You can wire a GFCI so that *other* loads "beyond it" are protected by the same mechanism in THAT outlet. There are two terminals to which you wire the "line" coming to the GFCI. Two other terminals allow you to wire a "load" (i.e., the other "downstream" outlets) that acts AS IF it was plugged into this receptacle.
I'm not fond of using GFCI's in this way. Instead, I opt to replace the circuit breaker feeding that circuit with a GFCI breaker. They seem to be more durable (I hear of friends/neighbors replacing GFCI outlets pretty regularly; we've not had to replace any of the *5* GFCI breakers here in over 20 years).
[Remember, if the GFCI *breaks*, you lose both bathrooms until you get it replaced]
Some folks will put multiple GFCI's on the same branch circuit (in your case, one in each bathroom; wiring the downstream outlet to the *line* terminals of the first GFCI -- think: pigtails). I've heard complaints that the GFCI's wired thusly interfere with each other but don't know if that is just a symptom of some OTHER problem.
To determine which receptacle is upstream vs. downstream, turn off power to that branch circuit. Verify it at *each* receptacle (unless you are 100% positive that they are, in fact, on the same circuit). Then, look at the number of black wires "terminating" in each box (or, white if that's easier for you).
For the upstream device, there should be exactly two blacks -- one bringing power from the panel and one delivering power to the downstream device. For the downstream device, there should be exactly one black -- from the upstream device!
If you see anything other than this, then there are other devices on the circuit (or, it is actually two circuits!).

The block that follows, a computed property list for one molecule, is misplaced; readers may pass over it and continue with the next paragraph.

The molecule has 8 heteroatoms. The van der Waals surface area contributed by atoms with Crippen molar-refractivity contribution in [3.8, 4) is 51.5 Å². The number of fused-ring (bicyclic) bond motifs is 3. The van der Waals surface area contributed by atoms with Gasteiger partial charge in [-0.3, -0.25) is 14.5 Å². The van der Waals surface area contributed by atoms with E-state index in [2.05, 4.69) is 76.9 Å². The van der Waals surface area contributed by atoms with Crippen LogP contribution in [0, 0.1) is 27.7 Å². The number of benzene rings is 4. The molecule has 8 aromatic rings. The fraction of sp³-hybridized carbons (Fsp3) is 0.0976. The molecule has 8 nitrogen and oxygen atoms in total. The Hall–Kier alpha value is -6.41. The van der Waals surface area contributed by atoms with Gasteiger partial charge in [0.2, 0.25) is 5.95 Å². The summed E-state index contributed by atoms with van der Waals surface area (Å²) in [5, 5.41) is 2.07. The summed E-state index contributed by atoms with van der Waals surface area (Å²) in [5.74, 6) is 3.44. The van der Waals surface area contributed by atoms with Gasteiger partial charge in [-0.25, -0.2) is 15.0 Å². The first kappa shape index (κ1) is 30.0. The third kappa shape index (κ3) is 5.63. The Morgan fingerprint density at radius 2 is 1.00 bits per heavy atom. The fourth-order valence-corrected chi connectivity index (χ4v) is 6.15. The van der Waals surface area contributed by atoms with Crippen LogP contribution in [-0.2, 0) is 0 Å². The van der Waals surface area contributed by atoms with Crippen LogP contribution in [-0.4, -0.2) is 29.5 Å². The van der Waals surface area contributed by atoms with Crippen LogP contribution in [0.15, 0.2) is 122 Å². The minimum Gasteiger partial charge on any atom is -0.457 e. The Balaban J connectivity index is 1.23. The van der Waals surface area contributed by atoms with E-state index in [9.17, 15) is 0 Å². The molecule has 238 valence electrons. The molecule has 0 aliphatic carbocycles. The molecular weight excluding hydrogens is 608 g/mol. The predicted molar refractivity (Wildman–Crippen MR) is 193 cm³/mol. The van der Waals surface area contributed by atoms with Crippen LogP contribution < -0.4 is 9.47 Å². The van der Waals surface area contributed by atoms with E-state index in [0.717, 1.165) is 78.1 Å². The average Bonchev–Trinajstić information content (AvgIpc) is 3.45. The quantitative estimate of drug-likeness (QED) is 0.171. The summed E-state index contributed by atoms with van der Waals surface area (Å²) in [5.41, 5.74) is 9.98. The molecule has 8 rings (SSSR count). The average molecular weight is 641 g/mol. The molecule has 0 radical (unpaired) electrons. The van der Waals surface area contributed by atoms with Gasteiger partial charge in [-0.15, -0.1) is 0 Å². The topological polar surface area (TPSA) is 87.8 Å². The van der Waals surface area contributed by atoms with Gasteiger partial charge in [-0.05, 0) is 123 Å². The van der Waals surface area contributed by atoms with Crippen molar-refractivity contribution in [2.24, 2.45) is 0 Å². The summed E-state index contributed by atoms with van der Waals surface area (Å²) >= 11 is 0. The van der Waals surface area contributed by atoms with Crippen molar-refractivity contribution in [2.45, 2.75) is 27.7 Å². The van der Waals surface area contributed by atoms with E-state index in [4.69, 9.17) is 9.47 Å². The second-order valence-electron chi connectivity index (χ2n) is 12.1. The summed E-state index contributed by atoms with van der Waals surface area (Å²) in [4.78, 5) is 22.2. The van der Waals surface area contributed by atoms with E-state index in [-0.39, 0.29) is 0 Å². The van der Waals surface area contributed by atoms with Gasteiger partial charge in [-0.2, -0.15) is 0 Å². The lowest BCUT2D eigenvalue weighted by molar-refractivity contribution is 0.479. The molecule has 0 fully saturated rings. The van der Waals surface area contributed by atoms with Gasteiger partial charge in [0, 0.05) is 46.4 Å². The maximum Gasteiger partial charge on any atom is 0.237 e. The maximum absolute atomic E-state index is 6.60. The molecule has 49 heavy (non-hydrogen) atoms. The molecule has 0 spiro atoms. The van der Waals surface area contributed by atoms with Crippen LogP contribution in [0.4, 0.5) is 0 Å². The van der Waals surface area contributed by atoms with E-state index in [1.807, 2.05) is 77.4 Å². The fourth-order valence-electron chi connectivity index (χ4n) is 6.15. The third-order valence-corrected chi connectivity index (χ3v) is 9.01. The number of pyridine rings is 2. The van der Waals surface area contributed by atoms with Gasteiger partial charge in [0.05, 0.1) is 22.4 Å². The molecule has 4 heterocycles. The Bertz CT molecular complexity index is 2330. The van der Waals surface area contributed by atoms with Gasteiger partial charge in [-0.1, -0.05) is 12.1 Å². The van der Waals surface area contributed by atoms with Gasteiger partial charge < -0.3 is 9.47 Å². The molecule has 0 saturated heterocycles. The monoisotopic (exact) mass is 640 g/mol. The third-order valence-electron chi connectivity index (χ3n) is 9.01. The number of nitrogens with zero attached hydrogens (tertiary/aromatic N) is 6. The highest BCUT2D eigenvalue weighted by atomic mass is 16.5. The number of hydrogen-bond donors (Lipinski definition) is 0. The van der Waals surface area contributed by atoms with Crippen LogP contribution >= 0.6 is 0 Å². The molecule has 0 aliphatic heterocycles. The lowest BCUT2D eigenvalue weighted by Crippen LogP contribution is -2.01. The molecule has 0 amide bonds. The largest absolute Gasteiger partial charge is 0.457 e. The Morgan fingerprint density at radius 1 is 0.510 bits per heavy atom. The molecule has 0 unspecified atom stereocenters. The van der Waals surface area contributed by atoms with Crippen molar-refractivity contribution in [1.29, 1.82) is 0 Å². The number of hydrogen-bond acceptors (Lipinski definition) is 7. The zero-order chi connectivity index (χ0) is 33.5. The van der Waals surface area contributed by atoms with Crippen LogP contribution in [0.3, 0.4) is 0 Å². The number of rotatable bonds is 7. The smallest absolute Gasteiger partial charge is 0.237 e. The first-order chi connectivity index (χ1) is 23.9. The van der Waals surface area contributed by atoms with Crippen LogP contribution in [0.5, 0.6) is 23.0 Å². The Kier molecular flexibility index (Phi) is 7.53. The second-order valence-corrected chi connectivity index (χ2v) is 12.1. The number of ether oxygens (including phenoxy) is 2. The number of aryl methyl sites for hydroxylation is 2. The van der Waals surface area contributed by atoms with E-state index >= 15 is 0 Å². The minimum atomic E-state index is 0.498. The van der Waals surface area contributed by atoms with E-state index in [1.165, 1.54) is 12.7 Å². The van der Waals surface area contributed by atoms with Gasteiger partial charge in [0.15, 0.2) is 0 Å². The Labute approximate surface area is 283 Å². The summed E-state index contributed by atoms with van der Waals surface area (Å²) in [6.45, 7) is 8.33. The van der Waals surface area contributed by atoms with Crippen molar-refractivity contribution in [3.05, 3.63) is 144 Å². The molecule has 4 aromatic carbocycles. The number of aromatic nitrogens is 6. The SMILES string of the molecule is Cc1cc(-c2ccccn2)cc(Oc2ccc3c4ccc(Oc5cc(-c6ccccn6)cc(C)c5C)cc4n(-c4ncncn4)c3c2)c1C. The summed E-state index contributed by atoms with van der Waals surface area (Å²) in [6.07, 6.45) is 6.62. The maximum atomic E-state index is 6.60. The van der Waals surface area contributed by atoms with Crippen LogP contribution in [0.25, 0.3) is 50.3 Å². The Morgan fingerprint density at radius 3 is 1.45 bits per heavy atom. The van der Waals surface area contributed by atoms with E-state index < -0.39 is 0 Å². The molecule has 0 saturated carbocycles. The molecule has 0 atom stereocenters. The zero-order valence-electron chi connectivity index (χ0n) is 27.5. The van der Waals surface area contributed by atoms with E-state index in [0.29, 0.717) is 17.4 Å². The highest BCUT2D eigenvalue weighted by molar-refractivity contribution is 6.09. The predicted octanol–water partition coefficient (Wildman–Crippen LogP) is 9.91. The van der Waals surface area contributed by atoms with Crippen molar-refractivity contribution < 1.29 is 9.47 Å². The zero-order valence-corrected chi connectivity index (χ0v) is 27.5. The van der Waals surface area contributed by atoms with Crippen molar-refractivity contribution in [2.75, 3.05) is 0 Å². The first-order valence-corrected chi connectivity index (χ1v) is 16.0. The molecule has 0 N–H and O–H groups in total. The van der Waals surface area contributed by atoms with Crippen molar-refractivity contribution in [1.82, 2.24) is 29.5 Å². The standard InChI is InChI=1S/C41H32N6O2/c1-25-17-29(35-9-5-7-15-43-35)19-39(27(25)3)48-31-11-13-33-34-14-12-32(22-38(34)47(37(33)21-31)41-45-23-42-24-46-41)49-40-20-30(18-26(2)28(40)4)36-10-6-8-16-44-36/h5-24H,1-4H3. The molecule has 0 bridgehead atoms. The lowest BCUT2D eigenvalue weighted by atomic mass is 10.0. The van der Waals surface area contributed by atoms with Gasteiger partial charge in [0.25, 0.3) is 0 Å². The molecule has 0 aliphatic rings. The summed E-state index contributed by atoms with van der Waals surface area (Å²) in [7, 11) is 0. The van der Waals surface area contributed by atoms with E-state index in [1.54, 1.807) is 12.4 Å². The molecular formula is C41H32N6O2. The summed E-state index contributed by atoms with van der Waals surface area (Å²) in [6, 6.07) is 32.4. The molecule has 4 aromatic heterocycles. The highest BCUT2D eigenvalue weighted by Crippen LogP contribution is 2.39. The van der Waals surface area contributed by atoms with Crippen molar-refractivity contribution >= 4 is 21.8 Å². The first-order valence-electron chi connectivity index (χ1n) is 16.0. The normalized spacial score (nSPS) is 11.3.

The trick now becomes sorting out which of the two black wires (AND THE ASSOCIATED WHITE) in the upstream box are providing power from the panel (and which are supplying power to the downstream device).
With the breaker still off, short the black and white wires in the downstream box. Then, using a voltmeter (or, a flashlight hacked as a crude "continuity tester"), check each white to it's corresponding black (you should be able to see which white mates with which black by looking carefully). The white-black pair that appears as a short is the pair that feeds the downstream box.
[Verify this by unshorting the downstream wires and noting that the "short" no longer appears at the upstreeam box]
[[It is *really* important to get the whites paired correctly!]]
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On Thursday, March 10, 2016 at 2:33:15 PM UTC-5, Don Y wrote:

And then when it trips, instead of resetting it where you are, it's a trip to the panel to figure out which one it is.
They seem to be

OMG, perish the thought. Per his statement, it's just two receptacles.

Wrong. You could supply power from that circuit to other loads too.

Wrong again, because it could feed other loads too.

Well, duh!

Strange way of figuring out the obvious. You can just separate the wires, turn the power back on and see which is hot.
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On Thursday, March 10, 2016 at 9:40:36 AM UTC-5, Wade Garrett wrote:


Outlets connected to the downstream side are protected by the one GFCI. To figure it out, if you can get an idea of how the wiring was probably run, that's a start. If you can't see how it might be run, I'd just start with the one closest to the panel. Pull it out of the wall. If it's feeding to elsewhere, separate it, turn the power back on, see which half is live, which dead and proceed from there.
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On 3/10/16 9:40 AM, Wade Garrett wrote:

Thanks for the info. I guess my first step is to take a look inside the boxes and see what's there.